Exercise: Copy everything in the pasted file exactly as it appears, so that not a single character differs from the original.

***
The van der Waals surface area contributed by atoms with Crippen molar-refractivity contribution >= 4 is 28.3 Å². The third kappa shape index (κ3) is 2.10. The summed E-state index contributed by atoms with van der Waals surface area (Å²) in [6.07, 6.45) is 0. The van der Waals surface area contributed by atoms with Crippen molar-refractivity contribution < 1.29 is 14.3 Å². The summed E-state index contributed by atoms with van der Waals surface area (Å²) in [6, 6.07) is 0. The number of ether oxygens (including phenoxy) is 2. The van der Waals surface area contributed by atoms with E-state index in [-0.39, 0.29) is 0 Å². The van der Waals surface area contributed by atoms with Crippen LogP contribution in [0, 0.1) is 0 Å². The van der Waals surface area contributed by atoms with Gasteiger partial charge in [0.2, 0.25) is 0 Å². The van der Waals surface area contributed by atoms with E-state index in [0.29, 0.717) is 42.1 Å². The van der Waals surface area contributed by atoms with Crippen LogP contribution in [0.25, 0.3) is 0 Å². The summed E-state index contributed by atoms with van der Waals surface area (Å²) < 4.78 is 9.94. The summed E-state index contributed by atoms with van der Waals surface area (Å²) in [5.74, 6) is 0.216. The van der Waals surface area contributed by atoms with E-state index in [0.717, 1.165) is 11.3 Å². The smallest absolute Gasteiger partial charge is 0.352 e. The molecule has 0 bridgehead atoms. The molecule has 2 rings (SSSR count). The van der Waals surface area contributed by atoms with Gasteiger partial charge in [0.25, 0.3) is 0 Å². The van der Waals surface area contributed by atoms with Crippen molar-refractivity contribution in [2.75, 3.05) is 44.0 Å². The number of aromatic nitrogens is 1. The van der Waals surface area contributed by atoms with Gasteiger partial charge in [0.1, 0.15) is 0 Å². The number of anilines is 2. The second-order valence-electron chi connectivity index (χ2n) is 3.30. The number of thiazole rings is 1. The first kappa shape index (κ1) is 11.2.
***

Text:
The van der Waals surface area contributed by atoms with Crippen molar-refractivity contribution >= 4 is 28.3 Å². The third kappa shape index (κ3) is 2.10. The summed E-state index contributed by atoms with van der Waals surface area (Å²) in [6.07, 6.45) is 0. The van der Waals surface area contributed by atoms with Crippen molar-refractivity contribution < 1.29 is 14.3 Å². The summed E-state index contributed by atoms with van der Waals surface area (Å²) in [6, 6.07) is 0. The number of ether oxygens (including phenoxy) is 2. The van der Waals surface area contributed by atoms with E-state index in [-0.39, 0.29) is 0 Å². The van der Waals surface area contributed by atoms with Crippen LogP contribution in [0, 0.1) is 0 Å². The van der Waals surface area contributed by atoms with Gasteiger partial charge in [0.2, 0.25) is 0 Å². The van der Waals surface area contributed by atoms with E-state index in [0.29, 0.717) is 42.1 Å². The van der Waals surface area contributed by atoms with Crippen LogP contribution in [0.25, 0.3) is 0 Å². The summed E-state index contributed by atoms with van der Waals surface area (Å²) < 4.78 is 9.94. The summed E-state index contributed by atoms with van der Waals surface area (Å²) in [5.74, 6) is 0.216. The van der Waals surface area contributed by atoms with E-state index in [0.717, 1.165) is 11.3 Å². The smallest absolute Gasteiger partial charge is 0.352 e. The molecule has 0 bridgehead atoms. The molecule has 2 rings (SSSR count). The van der Waals surface area contributed by atoms with Gasteiger partial charge in [0.25, 0.3) is 0 Å². The van der Waals surface area contributed by atoms with Crippen molar-refractivity contribution in [2.75, 3.05) is 44.0 Å². The number of aromatic nitrogens is 1. The van der Waals surface area contributed by atoms with Gasteiger partial charge in [0.1, 0.15) is 0 Å². The number of anilines is 2. The second-order valence-electron chi connectivity index (χ2n) is 3.30. The number of thiazole rings is 1. The first kappa shape index (κ1) is 11.2.